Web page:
The only official written copy is supposedly held in a US bank vault and only two company employees alive at any one time are said to know the whole formula that gives the fizzy drink its distinctive flavour.
But now, 125 years of near-total secrecy look to be over, as a website claims to have uncovered a list showing the ingredients and quantities used to make the drink.
The list, it claims, was actually published without fanfare in a 1979 local newspaper article in Coca-Cola’s US hometown of Atlanta, Georgia – but no one appeared to realise its significance.
The website, Thisamericanlife.org, said the 32-year-old article – buried on Page 28 of the Atlanta Journal-Constitution – shows a photograph of a recipe purported to be an exact replica of Coca-Cola creator John Pemberton’s.
The recipe had apparently been written by a friend of pharmacist Mr Pemberton’s then passed down through the generations. A can of Coca-Cola currently simply refers to its specialist ingredients as “Natural flavourings including caffeine” alongside carbonated water, sugar, phosphoric acid and colour (Caramel E150d).
Thisamericanlife.org consulted historian Mark Pendergrast, who has written a history of the drink and believes the recipe could be, as Coca-Cola’s famous slogan goes, the real thing.
He said: “I think that it certainly is a version of the formula.”
Should he be right, it would unlock the key to one of the world’s most recognisable brands which is sold in more than 200 countries. In 2010 Coca-Cola had become the first brand to top £1-billion in annual UK grocery sales.
So it is perhaps no wonder that the firm has been eager to keep its recipe from competitors.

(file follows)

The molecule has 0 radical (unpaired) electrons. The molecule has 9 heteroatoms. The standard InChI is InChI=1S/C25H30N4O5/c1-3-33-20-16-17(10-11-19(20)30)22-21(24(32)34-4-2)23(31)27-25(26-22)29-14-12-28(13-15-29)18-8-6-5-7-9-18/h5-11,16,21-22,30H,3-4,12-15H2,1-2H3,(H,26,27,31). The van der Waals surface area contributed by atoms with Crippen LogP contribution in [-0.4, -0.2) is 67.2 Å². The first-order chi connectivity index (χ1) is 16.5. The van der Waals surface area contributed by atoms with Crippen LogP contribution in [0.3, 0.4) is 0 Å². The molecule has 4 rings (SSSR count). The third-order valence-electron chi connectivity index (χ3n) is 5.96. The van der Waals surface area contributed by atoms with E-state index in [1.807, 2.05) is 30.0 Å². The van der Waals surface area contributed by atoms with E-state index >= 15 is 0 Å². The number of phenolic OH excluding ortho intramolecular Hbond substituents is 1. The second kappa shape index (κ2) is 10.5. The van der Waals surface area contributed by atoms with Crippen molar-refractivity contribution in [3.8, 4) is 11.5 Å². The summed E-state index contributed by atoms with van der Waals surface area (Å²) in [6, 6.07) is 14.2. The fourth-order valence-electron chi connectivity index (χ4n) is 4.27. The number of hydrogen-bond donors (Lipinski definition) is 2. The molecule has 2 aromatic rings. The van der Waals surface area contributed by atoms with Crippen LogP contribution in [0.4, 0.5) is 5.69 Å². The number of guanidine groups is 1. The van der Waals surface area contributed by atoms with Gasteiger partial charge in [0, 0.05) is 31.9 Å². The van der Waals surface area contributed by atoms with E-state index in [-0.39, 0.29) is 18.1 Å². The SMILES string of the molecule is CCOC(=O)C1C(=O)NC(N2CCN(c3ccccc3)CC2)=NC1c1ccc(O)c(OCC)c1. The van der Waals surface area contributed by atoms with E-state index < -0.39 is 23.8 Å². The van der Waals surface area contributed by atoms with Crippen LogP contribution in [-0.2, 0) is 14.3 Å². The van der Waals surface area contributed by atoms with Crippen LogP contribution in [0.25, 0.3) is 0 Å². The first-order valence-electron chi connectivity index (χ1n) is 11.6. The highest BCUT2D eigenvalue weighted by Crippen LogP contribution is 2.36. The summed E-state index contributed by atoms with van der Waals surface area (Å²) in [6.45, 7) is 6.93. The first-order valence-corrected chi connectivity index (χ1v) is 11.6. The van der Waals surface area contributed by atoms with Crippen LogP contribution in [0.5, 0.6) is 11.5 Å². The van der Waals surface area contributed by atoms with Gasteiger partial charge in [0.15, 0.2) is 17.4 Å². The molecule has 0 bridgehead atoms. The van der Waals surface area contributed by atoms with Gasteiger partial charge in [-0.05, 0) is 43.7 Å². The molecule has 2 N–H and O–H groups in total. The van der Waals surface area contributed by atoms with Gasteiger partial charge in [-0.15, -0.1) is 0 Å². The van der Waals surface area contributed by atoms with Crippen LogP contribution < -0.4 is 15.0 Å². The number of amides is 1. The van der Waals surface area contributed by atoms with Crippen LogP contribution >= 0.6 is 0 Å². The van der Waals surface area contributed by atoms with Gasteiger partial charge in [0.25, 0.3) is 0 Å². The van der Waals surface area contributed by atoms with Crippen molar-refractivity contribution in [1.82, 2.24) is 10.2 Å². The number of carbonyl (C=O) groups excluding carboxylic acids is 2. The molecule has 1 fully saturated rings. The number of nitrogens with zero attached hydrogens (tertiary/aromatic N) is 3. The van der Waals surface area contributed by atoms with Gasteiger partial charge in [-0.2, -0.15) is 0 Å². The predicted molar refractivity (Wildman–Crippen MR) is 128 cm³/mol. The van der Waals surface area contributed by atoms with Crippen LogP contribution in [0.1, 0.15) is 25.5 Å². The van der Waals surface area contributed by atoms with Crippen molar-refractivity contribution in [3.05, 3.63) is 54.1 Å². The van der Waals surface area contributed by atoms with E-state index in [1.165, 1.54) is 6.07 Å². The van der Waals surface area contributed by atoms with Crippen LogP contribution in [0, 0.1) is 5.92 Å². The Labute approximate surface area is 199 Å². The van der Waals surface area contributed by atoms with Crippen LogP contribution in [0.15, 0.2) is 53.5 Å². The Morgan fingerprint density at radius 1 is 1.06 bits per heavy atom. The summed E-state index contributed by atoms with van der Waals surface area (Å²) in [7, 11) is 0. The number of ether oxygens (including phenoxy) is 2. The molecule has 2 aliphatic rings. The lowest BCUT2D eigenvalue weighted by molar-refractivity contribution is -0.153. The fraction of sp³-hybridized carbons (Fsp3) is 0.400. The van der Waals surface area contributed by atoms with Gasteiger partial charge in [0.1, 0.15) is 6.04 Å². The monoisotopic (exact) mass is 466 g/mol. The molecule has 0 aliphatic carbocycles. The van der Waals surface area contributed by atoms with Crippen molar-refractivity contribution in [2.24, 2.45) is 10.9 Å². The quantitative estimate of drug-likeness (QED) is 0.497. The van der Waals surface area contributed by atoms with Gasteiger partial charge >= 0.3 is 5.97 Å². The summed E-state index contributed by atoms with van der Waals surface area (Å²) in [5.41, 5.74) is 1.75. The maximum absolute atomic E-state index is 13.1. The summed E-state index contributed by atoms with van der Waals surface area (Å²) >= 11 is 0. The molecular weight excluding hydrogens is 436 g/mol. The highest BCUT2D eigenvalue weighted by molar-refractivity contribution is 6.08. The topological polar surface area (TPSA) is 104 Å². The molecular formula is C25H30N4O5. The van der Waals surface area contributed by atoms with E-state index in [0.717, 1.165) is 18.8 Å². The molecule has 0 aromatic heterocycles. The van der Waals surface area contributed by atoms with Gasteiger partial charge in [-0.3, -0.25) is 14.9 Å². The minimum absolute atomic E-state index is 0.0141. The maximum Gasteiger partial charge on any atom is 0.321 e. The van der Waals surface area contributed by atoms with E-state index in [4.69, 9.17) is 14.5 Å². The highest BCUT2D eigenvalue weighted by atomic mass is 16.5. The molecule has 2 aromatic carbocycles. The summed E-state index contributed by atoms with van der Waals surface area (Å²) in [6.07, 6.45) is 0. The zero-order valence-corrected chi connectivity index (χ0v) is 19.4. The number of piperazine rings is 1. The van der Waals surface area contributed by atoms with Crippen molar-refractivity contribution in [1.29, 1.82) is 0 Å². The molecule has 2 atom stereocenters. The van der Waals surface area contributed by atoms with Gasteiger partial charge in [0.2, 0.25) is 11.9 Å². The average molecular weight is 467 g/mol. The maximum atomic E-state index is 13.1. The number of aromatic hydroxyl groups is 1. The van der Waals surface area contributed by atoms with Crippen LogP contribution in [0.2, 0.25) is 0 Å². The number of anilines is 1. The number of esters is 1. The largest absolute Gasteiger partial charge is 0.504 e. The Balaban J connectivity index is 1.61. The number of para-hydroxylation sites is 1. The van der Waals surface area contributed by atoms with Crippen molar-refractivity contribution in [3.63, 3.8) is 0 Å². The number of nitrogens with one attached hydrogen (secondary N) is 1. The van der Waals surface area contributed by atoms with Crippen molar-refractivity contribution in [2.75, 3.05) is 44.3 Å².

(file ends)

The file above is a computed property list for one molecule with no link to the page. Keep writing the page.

Asa Candler, one of the first presidents of the company, was so worried that the “Holy of Holies” would fall into the wrong hands he made sure it was never written down.
He removed all the labels from the containers of the ingredients so they were identified only by the sight, smell and where they were put on the shelf.
A crucial part of the formula was also given the name “7X” to add to the mystique.
Mr Candler even used to go through company mail himself and remove invoices for ingredients so no one in the accounts department could sell the recipe to a rival.
“The company has always said, and as far as I know it’s true, that at any given time only two people know how to mix the 7X flavouring ingredient,” said Mr Pendergrast.
“Those two people never travel on the same plane in case it crashes; it’s this carefully passed on secret ritual and the formula is kept in a bank vault.”
In more recent times Coca-Cola has defended a string of legal challenges to force it to reveal its formula.
In 1977 it pulled out of India rather than divulge it to the government.
The closest the company itself has come to divulging its recipe was the admission that it originally included cocaine, although the narcotic was removed in the early 1900s.
It is not clear whether, cocaine aside, the discovered recipe would be the same as that used today, or whether the company has made any changes to the formula since then.
With thanks to Daily Mail